Concealed Carry Permit Not Always an Exemption
RALEIGH, N.C. – The announcement that concealed firearms will be allowed in some national parks and wildlife refuges has prompted questions about what is allowed at areas held by the N.C. Wildlife Resources Commission, including game lands.
The Interior Department issued a rule on Dec. 5 that allows an individual to carry a concealed firearm if the person has a concealed carry permit, and if the state where the national park or federal wildlife refuge is located also allows it. This is a federal ruling for national parks and should not to be confused with state parks, state forests and state recreational properties, such as game lands.
Loaded firearms are prohibited at the N.C. Wildlife Resources Commission’s public access areas (boat ramps) and public fishing areas. This includes handguns, regardless of a concealed carry permit. It is also unlawful to possess a loaded firearm within a posted restricted zone on any state-owned fish hatchery.
In North Carolina, more than 2 million acres are maintained by the N.C. Wildlife Resources Commission for hunting, trapping and fishing as game lands. Concealed firearms are allowed on game lands only when doing so coincides with a firearm hunting season and the concealed firearm is of a caliber allowed for hunting under game land rules. During closed hunting season for game animals and trapping seasons, only handguns limited to .22 caliber with a barrel length not greater than seven and a half inches, firing short, long or long-rifle ammunition, are allowed.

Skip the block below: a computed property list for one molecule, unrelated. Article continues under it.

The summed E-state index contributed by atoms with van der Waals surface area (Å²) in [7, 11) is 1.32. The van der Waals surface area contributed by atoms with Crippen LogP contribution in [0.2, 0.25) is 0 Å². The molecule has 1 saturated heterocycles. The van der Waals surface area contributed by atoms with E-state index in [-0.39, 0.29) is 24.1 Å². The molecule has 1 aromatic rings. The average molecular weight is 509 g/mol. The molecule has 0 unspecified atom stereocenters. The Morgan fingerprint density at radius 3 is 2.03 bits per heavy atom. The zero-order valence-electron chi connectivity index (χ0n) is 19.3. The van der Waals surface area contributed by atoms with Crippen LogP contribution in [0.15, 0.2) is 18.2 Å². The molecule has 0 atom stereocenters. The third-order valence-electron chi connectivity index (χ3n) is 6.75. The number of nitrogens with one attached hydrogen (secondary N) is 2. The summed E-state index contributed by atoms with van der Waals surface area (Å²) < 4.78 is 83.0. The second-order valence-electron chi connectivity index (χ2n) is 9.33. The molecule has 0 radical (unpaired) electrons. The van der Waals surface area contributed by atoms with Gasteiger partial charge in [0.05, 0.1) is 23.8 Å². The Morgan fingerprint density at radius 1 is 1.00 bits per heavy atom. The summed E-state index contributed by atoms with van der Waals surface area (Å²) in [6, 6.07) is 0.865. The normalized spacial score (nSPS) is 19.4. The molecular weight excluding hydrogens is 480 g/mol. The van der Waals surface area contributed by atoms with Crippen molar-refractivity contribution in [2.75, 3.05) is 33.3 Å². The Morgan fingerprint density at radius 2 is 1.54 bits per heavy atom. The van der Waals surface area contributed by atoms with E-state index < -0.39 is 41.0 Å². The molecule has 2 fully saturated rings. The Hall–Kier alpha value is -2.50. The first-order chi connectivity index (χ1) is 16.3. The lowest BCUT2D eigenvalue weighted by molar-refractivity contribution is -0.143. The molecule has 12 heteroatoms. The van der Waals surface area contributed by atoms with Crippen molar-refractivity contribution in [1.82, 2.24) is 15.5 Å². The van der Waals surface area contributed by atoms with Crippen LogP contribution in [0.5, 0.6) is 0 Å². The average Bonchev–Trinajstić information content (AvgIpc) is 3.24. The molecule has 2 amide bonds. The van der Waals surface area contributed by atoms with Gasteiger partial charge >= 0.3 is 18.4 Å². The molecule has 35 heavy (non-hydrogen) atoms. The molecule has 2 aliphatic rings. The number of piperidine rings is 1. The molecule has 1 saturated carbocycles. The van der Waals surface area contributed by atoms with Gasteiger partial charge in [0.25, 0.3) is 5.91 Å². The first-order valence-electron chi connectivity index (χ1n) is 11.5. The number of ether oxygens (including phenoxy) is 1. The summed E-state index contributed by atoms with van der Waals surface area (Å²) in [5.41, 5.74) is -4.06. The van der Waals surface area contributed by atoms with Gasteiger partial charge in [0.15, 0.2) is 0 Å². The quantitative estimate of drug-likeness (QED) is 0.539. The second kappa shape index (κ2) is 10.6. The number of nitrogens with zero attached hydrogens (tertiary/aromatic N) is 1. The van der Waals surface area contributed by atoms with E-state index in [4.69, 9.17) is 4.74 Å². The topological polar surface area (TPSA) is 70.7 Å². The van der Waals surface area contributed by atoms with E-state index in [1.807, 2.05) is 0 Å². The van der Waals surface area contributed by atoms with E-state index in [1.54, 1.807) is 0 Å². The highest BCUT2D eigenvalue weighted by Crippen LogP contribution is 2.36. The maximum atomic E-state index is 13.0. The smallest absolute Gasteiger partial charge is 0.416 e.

“The bottom line is, concealed carry permits do not supersede the other regulations that apply,” said Maj. Keith Templeton, supervising officer for field operations of the Enforcement Division, N.C. Wildlife Resources Commission. “That includes game lands. It is up to the permit holder to know the law and obey it. If anyone has a question about concealed carry pfrivileges in those situations, they should call a local wildlife officer or (919) 707-0030. ”
In much of the state, it is illegal between a half-hour after sunset and a half-hour before sunrise to intentionally shine a light on deer or in search of deer. Six counties had no local light laws as of Jan. 1, 2008. In those counties where shining a light at deer is not prohibited, it is always unlawful to be in possession of any firearm, including a concealed firearm with permit, while shining a light upon deer.
Hunter responsibility and ethics are taught as part of the free statewide hunter education program, required for first-time hunting license buyers. For more information, click here or call (919) 707-0030.